Rukmini completely agrees that it’s been an unexpectedly sad year end. She recalls that there was a child who would scold her every day when she had just joined. “I never felt angry with him because I knew what he was going through. Like him, every child has left an impression on me,” she said, adding that she is taking a lot of positivity from the old space. “Things will come up and challenge us. We have to do whatever it takes,” she said.

Kavita who has spent more than four years at SF said that her journey in the old space has been “a roller coaster ride.” The space has held together “people coming and going, smiling and crying, anger and patience.” It has brought “strength, music and dance.” “There aren’t as many colours in the paint box as I have seen emotions here,” she stressed citing the difficulty of “packing everything and emptying your second home.” Her special memories from the space (good and bad) will include “painting walls in the class, dancing, playing games with the team and the kids, meeting parents, seeing children in their home environment, overnighters, listening to music during Houseful.”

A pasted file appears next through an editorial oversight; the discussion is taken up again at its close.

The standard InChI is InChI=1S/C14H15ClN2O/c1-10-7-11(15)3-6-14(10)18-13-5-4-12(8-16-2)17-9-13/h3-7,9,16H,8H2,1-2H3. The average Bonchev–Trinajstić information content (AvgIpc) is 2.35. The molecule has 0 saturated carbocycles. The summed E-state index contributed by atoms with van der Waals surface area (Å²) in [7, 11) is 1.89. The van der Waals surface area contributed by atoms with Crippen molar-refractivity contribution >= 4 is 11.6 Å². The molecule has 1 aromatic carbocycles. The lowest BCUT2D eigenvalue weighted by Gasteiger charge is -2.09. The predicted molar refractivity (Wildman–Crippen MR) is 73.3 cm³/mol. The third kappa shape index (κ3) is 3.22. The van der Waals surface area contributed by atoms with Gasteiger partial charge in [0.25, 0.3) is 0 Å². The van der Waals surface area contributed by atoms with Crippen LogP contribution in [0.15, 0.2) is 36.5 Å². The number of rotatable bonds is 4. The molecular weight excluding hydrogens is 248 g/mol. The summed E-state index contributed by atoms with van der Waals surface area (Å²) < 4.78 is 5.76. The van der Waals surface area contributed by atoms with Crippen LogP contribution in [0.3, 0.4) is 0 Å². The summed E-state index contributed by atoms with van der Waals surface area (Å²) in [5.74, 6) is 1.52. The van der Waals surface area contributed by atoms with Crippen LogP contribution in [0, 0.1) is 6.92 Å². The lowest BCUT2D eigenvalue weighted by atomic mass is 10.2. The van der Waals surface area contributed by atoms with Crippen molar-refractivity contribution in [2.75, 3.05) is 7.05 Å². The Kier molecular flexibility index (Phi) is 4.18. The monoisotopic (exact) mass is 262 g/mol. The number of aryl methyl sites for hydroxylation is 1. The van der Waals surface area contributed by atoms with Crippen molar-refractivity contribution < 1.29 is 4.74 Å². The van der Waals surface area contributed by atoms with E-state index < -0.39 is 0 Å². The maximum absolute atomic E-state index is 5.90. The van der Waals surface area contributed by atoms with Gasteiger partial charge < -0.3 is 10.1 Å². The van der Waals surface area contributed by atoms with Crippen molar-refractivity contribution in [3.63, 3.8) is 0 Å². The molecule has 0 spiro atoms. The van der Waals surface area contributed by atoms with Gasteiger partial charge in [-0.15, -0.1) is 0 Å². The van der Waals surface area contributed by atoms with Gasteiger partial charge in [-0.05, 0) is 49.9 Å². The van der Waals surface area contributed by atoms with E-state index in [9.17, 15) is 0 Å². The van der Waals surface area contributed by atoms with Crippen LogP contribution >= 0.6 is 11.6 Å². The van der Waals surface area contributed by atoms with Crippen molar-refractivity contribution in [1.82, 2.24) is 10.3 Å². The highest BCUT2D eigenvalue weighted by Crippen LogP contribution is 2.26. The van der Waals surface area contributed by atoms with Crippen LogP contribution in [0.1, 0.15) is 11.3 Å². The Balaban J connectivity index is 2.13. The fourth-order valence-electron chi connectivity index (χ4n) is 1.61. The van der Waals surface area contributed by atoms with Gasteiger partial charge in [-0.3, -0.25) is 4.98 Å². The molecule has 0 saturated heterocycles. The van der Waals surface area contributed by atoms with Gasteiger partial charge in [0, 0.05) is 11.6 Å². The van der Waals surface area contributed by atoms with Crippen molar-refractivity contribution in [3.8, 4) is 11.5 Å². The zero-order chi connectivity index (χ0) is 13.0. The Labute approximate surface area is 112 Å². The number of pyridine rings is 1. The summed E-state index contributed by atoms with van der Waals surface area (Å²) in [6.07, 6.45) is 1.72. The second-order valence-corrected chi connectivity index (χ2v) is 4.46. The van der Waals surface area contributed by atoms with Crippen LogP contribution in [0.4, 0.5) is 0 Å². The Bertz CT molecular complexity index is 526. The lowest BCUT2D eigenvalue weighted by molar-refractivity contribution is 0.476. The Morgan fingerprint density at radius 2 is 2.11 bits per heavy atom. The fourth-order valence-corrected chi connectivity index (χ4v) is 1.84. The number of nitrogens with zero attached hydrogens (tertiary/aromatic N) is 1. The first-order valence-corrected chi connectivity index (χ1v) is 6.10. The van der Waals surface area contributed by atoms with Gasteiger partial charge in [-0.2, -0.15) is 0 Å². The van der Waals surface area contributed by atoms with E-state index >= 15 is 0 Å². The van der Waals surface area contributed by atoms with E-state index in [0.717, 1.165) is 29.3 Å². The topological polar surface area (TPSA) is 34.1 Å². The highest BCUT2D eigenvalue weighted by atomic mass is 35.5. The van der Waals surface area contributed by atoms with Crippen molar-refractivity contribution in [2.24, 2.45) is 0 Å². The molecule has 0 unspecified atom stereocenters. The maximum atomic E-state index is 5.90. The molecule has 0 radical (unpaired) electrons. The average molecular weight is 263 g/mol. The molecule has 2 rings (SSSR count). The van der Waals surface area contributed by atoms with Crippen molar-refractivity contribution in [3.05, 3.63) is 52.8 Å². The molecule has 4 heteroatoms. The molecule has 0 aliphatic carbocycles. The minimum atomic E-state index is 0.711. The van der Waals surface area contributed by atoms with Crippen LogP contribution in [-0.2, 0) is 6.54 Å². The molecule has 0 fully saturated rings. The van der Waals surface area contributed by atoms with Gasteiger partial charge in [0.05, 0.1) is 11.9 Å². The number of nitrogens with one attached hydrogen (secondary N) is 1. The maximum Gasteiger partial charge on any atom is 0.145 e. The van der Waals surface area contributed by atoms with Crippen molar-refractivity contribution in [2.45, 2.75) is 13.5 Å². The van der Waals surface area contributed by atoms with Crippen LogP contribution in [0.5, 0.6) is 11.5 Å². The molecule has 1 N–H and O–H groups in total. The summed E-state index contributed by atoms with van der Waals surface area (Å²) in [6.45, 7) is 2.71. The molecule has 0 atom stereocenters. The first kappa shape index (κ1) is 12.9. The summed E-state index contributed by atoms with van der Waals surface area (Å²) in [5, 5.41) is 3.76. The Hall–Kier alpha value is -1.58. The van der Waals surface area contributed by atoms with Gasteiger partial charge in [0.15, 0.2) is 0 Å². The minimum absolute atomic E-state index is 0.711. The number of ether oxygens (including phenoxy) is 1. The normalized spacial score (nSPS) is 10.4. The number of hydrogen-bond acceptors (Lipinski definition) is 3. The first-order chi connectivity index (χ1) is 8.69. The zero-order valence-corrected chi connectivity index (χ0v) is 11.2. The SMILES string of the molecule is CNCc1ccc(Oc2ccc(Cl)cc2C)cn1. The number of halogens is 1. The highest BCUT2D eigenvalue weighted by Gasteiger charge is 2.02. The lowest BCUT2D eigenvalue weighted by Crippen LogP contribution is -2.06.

Krutika from the team shared that “there were days I would be excited to come early to watch how the light filters through the windows” of her “second home.” She recalls, “We all created and gave character to each and every wall of the Centre, painting it and leaving a little bit of ourselves in it all. Each wall tells a story, if we are willing to hear.” The “space… emits warmth and acceptance, so at no point does one feel alone, ever.” Also finding the closure very abrupt and disturbing, she said she had to “mentally prepare” herself to say her goodbyes to the children. “I wish I had more time with the children, not for their sake but for my own.” It was an “overwhelming experience” in itself to write reports and set the next year’s goals but the inadequacy of time made it worse. The “cleaning of cupboards and painting of tables” that happened after the children left the space “felt like a metaphorical goodbye to the space,” she shared. “One thing I learnt from the children is the true meaning of “unconditional”. At every step and turn you are greeted with so much abundance, smiles, chances and love which I don’t believe any ‘normal’ functioning individual will be able to give, at least not without conditions,” said Krutika.